Friday, 21 February 2014

Deutsches Historisches Museum (Upstairs)

DHM Entrance Hall
The Deutsches Historisches Museum (or DHM for short) is based in the former Zeughaus (armoury), a pink confectionery box of Baroque at the top of Unter den Linden. It is adjacent to Museum Island, but a day-ticket for the other museums won't get you in: this is the federal German History Museum, and not owned by the Staatliche Museen zu Berlin. Instead, you pay your 8€ and get a small, coloured sticker that lets you wander around un-challenged by the numerous museum staff. Indeed, some days the staff seem to out-number the visitors, which is a shame because this museum is certainly worth visiting. We have a year pass that gives one named plus one other access to all the collections (price 70€), and these photos are from a visit on a Saturday in February.

The main collection describes the history of the German people and their interaction with other Europeans from the dawn of historical record to the present day. It is a bit fuzzy in its remit in that Germany as a nation didn't come into existence until 1871, and the unified states of Germany doesn't include all the people who speak or spoke German, but does include people to whom German is/was a foreign tongue. So, it is also the history of the Franks, Celts, Slavs, Vandals, Jews, Huguenots, and anyone else who just happened to settle in this large area of central Western Europe. Also it is the history of parts of Poland, Russia, and some Baltic states, because of course German domains were at one time a lot greater under Prussian rule. It must be so much easier being a curator at the British History Museum, where at least you have a geographical boundary of the coastlines to define your coverage.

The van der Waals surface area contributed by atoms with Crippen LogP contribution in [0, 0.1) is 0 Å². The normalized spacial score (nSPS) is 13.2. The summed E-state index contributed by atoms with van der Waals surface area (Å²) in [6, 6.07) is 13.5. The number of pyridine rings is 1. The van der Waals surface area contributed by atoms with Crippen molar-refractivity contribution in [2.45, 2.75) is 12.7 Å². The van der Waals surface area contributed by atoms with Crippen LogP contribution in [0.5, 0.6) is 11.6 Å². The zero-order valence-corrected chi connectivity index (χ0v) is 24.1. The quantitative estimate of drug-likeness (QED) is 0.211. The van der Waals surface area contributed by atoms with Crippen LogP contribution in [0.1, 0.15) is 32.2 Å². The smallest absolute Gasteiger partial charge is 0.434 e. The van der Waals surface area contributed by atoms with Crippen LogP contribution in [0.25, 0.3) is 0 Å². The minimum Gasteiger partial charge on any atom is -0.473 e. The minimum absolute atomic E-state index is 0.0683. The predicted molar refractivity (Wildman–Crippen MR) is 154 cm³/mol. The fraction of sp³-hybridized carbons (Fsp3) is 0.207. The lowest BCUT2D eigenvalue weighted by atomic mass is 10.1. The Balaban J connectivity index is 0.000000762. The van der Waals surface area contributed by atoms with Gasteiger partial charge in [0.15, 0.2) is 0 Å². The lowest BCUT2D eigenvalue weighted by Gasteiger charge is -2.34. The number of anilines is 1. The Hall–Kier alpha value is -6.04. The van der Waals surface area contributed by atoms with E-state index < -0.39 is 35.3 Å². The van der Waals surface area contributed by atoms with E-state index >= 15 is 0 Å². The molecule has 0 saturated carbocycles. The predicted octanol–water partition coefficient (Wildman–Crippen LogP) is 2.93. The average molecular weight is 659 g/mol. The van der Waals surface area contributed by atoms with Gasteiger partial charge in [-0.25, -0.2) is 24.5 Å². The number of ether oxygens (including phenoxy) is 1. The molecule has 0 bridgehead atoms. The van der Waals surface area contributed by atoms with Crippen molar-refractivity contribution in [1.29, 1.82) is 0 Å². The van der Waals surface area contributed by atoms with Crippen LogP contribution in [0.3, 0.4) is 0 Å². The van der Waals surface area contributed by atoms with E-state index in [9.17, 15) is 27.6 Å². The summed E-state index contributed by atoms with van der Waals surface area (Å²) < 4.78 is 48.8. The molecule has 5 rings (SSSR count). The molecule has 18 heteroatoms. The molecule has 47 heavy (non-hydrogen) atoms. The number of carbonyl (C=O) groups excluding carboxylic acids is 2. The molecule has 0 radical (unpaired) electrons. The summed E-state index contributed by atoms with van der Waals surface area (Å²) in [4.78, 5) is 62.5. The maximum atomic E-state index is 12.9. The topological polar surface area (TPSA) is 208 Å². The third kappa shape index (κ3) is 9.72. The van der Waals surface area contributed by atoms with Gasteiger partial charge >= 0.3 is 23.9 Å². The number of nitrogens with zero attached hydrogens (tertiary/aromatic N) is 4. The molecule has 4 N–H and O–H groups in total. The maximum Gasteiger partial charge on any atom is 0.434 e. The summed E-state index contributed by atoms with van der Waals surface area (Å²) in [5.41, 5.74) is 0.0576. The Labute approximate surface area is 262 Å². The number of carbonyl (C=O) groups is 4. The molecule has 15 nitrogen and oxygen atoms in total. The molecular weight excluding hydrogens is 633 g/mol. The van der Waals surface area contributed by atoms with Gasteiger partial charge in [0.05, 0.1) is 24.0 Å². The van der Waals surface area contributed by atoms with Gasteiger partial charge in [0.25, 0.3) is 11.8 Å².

This blog-post only covers the first-floor collection, which brings you up to the First World War. That is about all a visitor can comprehensively take in for one day before their brain explodes under the weight of Hohenzollern and Hapsburg family trees and the complexities of the many wars that have raged back and forth across the continent. Two hours is a rush, but three hours will see you staggering shell-shocked into the museum cafe. My advice is to save the rest of the Twentieth Century on the ground floor for another day, and keep special themed exhibitions as one-off experiences.